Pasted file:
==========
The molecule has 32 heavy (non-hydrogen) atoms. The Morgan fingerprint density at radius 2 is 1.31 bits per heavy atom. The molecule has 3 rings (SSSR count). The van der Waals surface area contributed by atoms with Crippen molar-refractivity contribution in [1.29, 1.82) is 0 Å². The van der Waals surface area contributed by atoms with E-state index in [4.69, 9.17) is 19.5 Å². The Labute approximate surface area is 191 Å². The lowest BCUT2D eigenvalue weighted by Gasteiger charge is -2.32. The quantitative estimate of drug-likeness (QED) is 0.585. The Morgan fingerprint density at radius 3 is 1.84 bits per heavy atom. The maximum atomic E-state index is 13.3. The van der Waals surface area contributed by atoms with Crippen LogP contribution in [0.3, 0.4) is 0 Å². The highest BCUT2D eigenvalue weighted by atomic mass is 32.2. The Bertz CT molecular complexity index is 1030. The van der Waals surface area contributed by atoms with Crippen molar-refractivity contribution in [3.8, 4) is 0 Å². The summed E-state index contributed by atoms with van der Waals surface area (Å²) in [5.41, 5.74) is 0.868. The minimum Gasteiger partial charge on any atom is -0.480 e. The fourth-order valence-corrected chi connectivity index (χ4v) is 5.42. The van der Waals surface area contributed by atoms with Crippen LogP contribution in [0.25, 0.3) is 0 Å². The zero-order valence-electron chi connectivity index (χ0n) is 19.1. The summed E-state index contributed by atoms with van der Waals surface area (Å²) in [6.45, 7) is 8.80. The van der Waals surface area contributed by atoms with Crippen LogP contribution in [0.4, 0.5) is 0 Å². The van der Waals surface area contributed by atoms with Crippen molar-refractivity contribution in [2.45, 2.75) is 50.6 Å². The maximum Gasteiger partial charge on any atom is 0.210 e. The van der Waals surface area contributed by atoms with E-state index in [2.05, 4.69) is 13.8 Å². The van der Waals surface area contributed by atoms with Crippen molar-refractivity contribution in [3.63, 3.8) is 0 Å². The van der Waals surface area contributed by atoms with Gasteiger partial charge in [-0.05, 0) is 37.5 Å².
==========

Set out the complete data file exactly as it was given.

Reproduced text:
The molecule has 32 heavy (non-hydrogen) atoms. The Morgan fingerprint density at radius 2 is 1.31 bits per heavy atom. The molecule has 3 rings (SSSR count). The van der Waals surface area contributed by atoms with Crippen molar-refractivity contribution in [1.29, 1.82) is 0 Å². The van der Waals surface area contributed by atoms with E-state index in [4.69, 9.17) is 19.5 Å². The Labute approximate surface area is 191 Å². The lowest BCUT2D eigenvalue weighted by Gasteiger charge is -2.32. The quantitative estimate of drug-likeness (QED) is 0.585. The Morgan fingerprint density at radius 3 is 1.84 bits per heavy atom. The maximum atomic E-state index is 13.3. The van der Waals surface area contributed by atoms with Crippen LogP contribution in [0.3, 0.4) is 0 Å². The highest BCUT2D eigenvalue weighted by atomic mass is 32.2. The Bertz CT molecular complexity index is 1030. The van der Waals surface area contributed by atoms with Crippen molar-refractivity contribution in [3.8, 4) is 0 Å². The summed E-state index contributed by atoms with van der Waals surface area (Å²) in [5.41, 5.74) is 0.868. The minimum Gasteiger partial charge on any atom is -0.480 e. The fourth-order valence-corrected chi connectivity index (χ4v) is 5.42. The van der Waals surface area contributed by atoms with Crippen LogP contribution in [0.25, 0.3) is 0 Å². The zero-order valence-electron chi connectivity index (χ0n) is 19.1. The summed E-state index contributed by atoms with van der Waals surface area (Å²) in [6.45, 7) is 8.80. The van der Waals surface area contributed by atoms with Crippen LogP contribution in [0.4, 0.5) is 0 Å². The van der Waals surface area contributed by atoms with Crippen molar-refractivity contribution in [2.45, 2.75) is 50.6 Å². The maximum Gasteiger partial charge on any atom is 0.210 e. The van der Waals surface area contributed by atoms with E-state index in [2.05, 4.69) is 13.8 Å². The van der Waals surface area contributed by atoms with Crippen molar-refractivity contribution in [3.63, 3.8) is 0 Å². The van der Waals surface area contributed by atoms with Gasteiger partial charge in [-0.05, 0) is 37.5 Å².